To bring debt under control, the Government needs to cut spending somewhere or increase taxes.  At this stage, it’s uncertain what and how this might be achieved.  Cutting spending will rely on amending legislation passing the Senate with agreement by the minor parties – something the Government has not been able to achieve to date.  On the tax front, the Government’s Tax White Paper is due out within weeks.  The much anticipated review of the tax system is reported to outline the need to change the current system’s reliance on personal and corporate taxes including broadening the base and increasing the rate of GST, and changing how superannuation is taxed.  However, an increase in the GST requires the agreement of the States and as a result, all parties involved will be savaged by voters for any increase.  If the Government acts on the reform measures set out in the Tax White Paper they have until mid 2016 to sell the concept to voters (according to the ABC’s Antony Green, the first possible date for a normal House and half-Senate election is 6 August 2016).

So, what does all this mean to you?

What now for your business?

The key to survival and growth this year is constant monitoring and adjustment.  The environment we started with on 1 July 2014 is already quite different.  Keep an eye on top line growth as much as the growth of your bottom line.  Keep your focus on increasing your market not just cost cutting to make the numbers look right.

Importers need to look at the price impact of the fluctuating currency on profit margins.  Do you need to put your prices up or are there other strategies to mitigate the impact?  It is important to understand that anything that impacts on your margins will have a magnified impact on net profit.

If you are not already doing it and your business is impacted by currency fluctuations – and this could be as simple as having all your software licensed from US providers, explore hedging options to protect against further falls in the dollar.  If you are using debt, there are numerous products from offset accounts to local currency overdrafts.  But, don’t try to be a currency trader.  It’s unlikely you will win.  Business is tough enough without trying to make decisions in areas you are not experienced in.  Even the pros get it wrong.

Exporters also need to consider their pricing.  Can you hold your price and maintain margins or should you move your price to attract volume?  Price, volume and margin are critical to work through when the currency is volatile.

In general, if your business has debt, do your housekeeping and ensure you are getting the best available deal.  The financiers are hungry for business right now so if you have not had your debt mix reviewed in a while, now is the time.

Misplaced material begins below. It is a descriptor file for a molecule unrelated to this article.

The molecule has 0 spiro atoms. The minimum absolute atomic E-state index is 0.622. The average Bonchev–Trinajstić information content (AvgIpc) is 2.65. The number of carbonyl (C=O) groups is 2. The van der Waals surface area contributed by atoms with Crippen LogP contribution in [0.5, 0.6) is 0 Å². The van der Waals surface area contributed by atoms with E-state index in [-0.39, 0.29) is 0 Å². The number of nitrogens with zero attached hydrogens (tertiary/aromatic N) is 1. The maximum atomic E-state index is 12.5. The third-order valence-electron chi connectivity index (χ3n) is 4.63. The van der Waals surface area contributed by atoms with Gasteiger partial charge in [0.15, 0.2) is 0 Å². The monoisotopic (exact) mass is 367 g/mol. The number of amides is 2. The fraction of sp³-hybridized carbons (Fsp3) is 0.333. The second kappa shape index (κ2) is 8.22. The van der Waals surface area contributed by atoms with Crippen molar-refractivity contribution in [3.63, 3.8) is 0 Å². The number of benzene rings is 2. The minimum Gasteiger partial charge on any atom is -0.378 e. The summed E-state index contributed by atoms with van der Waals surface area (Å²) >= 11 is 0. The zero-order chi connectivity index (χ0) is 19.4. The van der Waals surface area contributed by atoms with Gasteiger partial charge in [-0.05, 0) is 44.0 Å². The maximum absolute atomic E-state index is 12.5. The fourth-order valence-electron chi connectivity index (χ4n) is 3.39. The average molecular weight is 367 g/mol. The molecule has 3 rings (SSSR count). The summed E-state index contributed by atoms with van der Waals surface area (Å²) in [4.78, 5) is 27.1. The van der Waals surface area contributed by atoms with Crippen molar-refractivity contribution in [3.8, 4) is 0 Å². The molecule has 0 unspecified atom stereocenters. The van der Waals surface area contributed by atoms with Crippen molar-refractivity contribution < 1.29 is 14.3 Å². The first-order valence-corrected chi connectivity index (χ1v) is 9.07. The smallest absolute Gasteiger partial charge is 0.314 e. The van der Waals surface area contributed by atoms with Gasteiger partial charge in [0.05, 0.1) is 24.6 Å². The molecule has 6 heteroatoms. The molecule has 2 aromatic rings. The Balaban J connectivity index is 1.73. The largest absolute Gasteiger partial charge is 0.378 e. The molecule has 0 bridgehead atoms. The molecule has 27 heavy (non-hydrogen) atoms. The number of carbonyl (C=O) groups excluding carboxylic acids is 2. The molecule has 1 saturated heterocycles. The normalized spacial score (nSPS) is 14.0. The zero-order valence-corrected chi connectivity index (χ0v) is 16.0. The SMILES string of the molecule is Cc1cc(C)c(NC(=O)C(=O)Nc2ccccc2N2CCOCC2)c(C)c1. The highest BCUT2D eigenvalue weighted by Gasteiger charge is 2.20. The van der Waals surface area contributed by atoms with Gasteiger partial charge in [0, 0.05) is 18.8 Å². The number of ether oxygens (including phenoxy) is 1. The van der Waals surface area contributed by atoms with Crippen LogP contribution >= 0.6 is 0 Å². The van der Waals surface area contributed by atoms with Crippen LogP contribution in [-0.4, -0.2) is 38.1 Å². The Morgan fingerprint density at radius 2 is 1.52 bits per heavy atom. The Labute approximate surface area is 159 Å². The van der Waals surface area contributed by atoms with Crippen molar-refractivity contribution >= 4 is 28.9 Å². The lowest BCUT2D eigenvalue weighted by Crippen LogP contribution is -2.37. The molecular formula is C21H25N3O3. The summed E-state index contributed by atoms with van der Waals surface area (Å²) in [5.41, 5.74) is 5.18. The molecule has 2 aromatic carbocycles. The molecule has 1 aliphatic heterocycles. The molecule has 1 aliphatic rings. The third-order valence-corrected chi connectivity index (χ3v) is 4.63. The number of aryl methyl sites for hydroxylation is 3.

What now for your superannuation?

A positive this year is the reform of excess contributions tax that is currently before Parliament.  If passed, the amendments will enable individuals the option of withdrawing contributions in excess of the non‑concessional contributions cap and 85% of the earnings.  If you choose this option, no excess contributions tax will be payable and any related earnings will be taxed at your marginal tax rate.  That’s quite a difference to the current system that can apply a tax of up to 93%.  And, the changes apply retrospectively to excess contributions from the 2013/2014 financial year.

For those with SMSFs, make sure your fund is acting within the rules.  There is too much money tied up in SMSFs for the Tax Commissioner to take a gentle approach to non-compliance.  Key issues include borrowings, unlawful interactions with related parties, overseas members and maintaining the residency of your fund, and ensuring that where pensions are being paid, they meet the maximum and minimum requirements.  Plus, if your SMSF auditor has flagged issues with you, you must act to correct these.

There is talk of changes to the way superannuation is taxed and how and what funds can invest in, but there is no point reacting to these recommendations until there is more certainty about reform.

What now for you?

The impact of Government policy is likely to be the biggest issue for many individuals but at this stage, it is unclear how and when the Government will seek to recoup the deficit.  That leaves the regulators to try and plug the hole.  A key target is individuals with overseas sourced income – if this is you, you need to be absolutely certain about what income is taxable in Australia.

But what the Government and regulators are likely to do to us is nothing compared to what we’re doing to ourselves.  Figures released by the RBA in mid January show that credit card debt is sitting at $50.5bn with $33bn of that accruing interest.  Having credit card debt is never a good idea. It’s a short term lending option not a long term one.  Get rid of it.

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The material and contents provided in this publication are informative in nature only.  It is not intended to be advice and you should not act specifically on the basis of this information alone.  If expert assistance is required, professional advice should be obtained.



Xero Certified Advisor
April 24, 2014, 11:57 pm
Filed under: Uncategorized

SJM Accountants is pleased to announce the following achievement:

XERO CERTIFIED ADVISOR

https://profiles.xero.com/people/stevenmillar